Jayun Patel, a master's student at the University of Alabama, designed a smart bracelet that can alert the authorities if a wearer is attacked. The smart bracelet, still in the prototype stage, alerts a predetermined list of contacts and the police if it senses an emergency situation

Smart bracelet can detect if wearer is attacked and call for help without the push of a button

A University of Alabama master’s student has developed an unusual tool to combat sexual assault: a bracelet.

The device monitors wearers’ vital signs and can pick up on changes that would signal being under attack.

The smart bracelet, still in the prototype stage, alerts a predetermined list of contacts and the police if it senses that the wearer is being harmed.

Additionally, it emits a loud alarm and is equipped with red strobe lights meant to scare away the attacker or get the attention of others in the vicinity.

Jayun Patel, a master's student at the University of Alabama, designed a smart bracelet that can alert the authorities if a wearer is attacked. The smart bracelet, still in the prototype stage, alerts a predetermined list of contacts and the police if it senses an emergency situation

Jayun Patel, a master’s student at the University of Alabama, designed a smart bracelet that can alert the authorities if a wearer is attacked. The smart bracelet, still in the prototype stage, alerts a predetermined list of contacts and the police if it senses an emergency situation

Courtesy: UAB News

The team behind the bracelet, Associate Professor Dr Ragib Hasan and master’s student Jayun Patel, are hopeful that the device can prevent sexual assaults, which are extremely common on college campuses such as theirs.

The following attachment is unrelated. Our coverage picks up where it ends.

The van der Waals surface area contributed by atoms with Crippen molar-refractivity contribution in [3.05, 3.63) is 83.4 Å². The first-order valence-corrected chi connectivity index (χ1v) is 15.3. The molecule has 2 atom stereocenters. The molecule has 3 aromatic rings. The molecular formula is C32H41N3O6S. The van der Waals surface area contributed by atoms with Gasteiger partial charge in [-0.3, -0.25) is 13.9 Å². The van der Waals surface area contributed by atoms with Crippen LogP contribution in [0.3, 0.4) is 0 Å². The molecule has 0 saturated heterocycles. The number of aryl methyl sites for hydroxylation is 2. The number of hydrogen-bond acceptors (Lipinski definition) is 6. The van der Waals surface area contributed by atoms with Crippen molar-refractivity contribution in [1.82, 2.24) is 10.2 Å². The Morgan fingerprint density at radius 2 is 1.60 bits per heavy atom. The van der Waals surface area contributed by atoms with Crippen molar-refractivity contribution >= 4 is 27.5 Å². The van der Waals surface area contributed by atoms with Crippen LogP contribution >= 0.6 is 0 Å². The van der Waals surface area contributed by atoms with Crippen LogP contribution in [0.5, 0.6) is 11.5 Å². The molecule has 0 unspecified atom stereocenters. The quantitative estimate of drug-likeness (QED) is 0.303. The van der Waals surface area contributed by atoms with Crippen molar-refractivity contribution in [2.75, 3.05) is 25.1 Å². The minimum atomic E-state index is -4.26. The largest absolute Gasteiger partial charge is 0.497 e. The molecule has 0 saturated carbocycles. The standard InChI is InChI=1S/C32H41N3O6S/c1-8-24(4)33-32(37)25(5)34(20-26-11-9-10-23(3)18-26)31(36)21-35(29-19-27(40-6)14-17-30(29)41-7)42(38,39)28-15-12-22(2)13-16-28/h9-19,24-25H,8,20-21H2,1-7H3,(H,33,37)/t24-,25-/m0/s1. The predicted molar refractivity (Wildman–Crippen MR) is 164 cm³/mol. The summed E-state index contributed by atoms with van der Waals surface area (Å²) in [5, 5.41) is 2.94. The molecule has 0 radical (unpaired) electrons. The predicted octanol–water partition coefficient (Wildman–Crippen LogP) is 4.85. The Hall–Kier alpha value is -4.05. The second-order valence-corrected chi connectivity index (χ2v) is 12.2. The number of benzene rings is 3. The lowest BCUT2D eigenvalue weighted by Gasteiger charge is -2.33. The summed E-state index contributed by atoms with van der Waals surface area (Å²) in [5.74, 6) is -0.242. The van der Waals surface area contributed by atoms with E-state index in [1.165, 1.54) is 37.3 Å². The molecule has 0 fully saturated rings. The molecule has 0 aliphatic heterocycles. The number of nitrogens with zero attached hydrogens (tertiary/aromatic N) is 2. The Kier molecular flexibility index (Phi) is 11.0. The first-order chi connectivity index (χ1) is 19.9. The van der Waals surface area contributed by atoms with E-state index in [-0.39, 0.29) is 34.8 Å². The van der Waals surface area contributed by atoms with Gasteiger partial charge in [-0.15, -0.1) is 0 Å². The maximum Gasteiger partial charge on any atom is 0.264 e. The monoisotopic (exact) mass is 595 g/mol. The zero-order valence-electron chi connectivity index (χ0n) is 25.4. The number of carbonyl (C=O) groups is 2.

Dr Hasan explained in a statement that the ability to call the authorities is usually unavailable to assault victims under attack.

He said: ‘A major challenge to assault prevention is that, during an assault, victims often to not have an easily accessible way to call for help.

‘Whether calling 911 or using an emergency alert app or device, each of these tools requires users to press a button in order to call for help.

‘That is often not possible while a violent act is taking place or if a person is unconscious as a result of the assault.’

Dr Hasan directed Patel while she designed the new product, which relies on machine learning and sensors to detect signs of assault.

The bracelet houses an Adafruit Circuit Playground, pressure sensors, GPS capabilities and microphones, among other tools.

The bracelet connects to the wearer's phone via Bluetooth if it detects a physical attack. Then messages are sent to the police and designated friends of the wearer alerting them of the danger

The bracelet connects to the wearer’s phone via Bluetooth if it detects a physical attack. Then messages are sent to the police and designated friends of the wearer alerting them of the danger

It can also determine whether a wearer is standing or lying down.

If the device recognizes that a wearer is in danger it connects to their smartphone via Bluetooth and immediately messages emergency personnel and sends them the wearer’s location.

Additionally, it alerts friends the wearer has designated by way of an app.

Patel said: ‘The sensors allow the bracelet to collect user activity and vital signs continuously.

‘A machine learning algorithm detects and differentiates the user’s regular movement and unexpected and sudden movements that can be indicative of an assault.’

The bracelet was designed with the intention of creating a device that can detect assault, but it can be applied to other emergency situations.

For example, the engineers said it could potentially be used to alert the authorities if an elderly person falls or to provide a warning if someone with a disability performs a risky movement.

Patel said she wants to expand the technology and create other ‘smart’ items, such as shoes and earrings, that work to keep people safe.

The wearable devices designed in Dr Hasan’s lab are low-cost; the prototype for the bracelet costs less than $40.00.

The researchers are hopeful the price will drop even more if the product is eventually mass produced.

The technology could benefit a large portion of the population: one-third of women and one-sixth of men in the US alone experience sexual violence.

Posted on; DailyMail>>

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